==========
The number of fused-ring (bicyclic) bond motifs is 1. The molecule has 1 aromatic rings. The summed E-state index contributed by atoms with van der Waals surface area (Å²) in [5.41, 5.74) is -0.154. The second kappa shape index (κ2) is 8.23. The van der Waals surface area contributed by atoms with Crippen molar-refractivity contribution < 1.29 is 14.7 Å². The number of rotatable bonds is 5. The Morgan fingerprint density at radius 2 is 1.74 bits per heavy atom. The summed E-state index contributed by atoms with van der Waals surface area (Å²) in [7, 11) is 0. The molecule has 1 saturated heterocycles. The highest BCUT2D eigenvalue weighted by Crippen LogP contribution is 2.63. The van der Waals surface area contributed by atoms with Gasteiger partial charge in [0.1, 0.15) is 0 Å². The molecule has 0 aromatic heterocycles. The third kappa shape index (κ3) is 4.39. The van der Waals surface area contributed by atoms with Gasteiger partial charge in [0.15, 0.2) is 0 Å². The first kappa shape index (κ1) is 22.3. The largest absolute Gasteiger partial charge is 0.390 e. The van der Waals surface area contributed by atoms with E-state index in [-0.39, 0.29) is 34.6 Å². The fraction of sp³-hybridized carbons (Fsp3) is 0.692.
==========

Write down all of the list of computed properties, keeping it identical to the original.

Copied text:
The number of fused-ring (bicyclic) bond motifs is 1. The molecule has 1 aromatic rings. The summed E-state index contributed by atoms with van der Waals surface area (Å²) in [5.41, 5.74) is -0.154. The second kappa shape index (κ2) is 8.23. The van der Waals surface area contributed by atoms with Crippen molar-refractivity contribution < 1.29 is 14.7 Å². The number of rotatable bonds is 5. The Morgan fingerprint density at radius 2 is 1.74 bits per heavy atom. The summed E-state index contributed by atoms with van der Waals surface area (Å²) in [7, 11) is 0. The molecule has 1 saturated heterocycles. The highest BCUT2D eigenvalue weighted by Crippen LogP contribution is 2.63. The van der Waals surface area contributed by atoms with Gasteiger partial charge in [0.1, 0.15) is 0 Å². The molecule has 0 aromatic heterocycles. The third kappa shape index (κ3) is 4.39. The van der Waals surface area contributed by atoms with Gasteiger partial charge in [0.15, 0.2) is 0 Å². The first kappa shape index (κ1) is 22.3. The largest absolute Gasteiger partial charge is 0.390 e. The van der Waals surface area contributed by atoms with E-state index in [-0.39, 0.29) is 34.6 Å². The fraction of sp³-hybridized carbons (Fsp3) is 0.692.